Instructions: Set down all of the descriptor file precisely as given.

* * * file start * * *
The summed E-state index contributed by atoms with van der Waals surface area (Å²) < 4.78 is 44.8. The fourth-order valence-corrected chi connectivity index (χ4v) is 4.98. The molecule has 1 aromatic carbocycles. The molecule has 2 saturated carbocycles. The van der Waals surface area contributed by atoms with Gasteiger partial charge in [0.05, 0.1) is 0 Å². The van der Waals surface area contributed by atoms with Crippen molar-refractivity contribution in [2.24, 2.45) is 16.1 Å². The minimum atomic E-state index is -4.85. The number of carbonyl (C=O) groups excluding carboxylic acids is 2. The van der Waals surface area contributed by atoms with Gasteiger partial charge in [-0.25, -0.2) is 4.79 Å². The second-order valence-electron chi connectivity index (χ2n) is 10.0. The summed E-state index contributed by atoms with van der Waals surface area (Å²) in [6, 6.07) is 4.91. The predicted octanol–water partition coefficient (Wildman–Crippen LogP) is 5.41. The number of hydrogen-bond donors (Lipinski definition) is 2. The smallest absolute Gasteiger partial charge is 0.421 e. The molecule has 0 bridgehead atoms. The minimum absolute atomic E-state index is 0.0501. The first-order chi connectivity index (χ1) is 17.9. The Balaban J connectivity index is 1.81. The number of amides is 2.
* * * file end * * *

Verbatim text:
The summed E-state index contributed by atoms with van der Waals surface area (Å²) < 4.78 is 44.8. The fourth-order valence-corrected chi connectivity index (χ4v) is 4.98. The molecule has 1 aromatic carbocycles. The molecule has 2 saturated carbocycles. The van der Waals surface area contributed by atoms with Gasteiger partial charge in [0.05, 0.1) is 0 Å². The van der Waals surface area contributed by atoms with Crippen molar-refractivity contribution in [2.24, 2.45) is 16.1 Å². The minimum atomic E-state index is -4.85. The number of carbonyl (C=O) groups excluding carboxylic acids is 2. The van der Waals surface area contributed by atoms with Gasteiger partial charge in [-0.25, -0.2) is 4.79 Å². The second-order valence-electron chi connectivity index (χ2n) is 10.0. The summed E-state index contributed by atoms with van der Waals surface area (Å²) in [6, 6.07) is 4.91. The predicted octanol–water partition coefficient (Wildman–Crippen LogP) is 5.41. The number of hydrogen-bond donors (Lipinski definition) is 2. The smallest absolute Gasteiger partial charge is 0.421 e. The molecule has 0 bridgehead atoms. The minimum absolute atomic E-state index is 0.0501. The first-order chi connectivity index (χ1) is 17.9. The Balaban J connectivity index is 1.81. The number of amides is 2.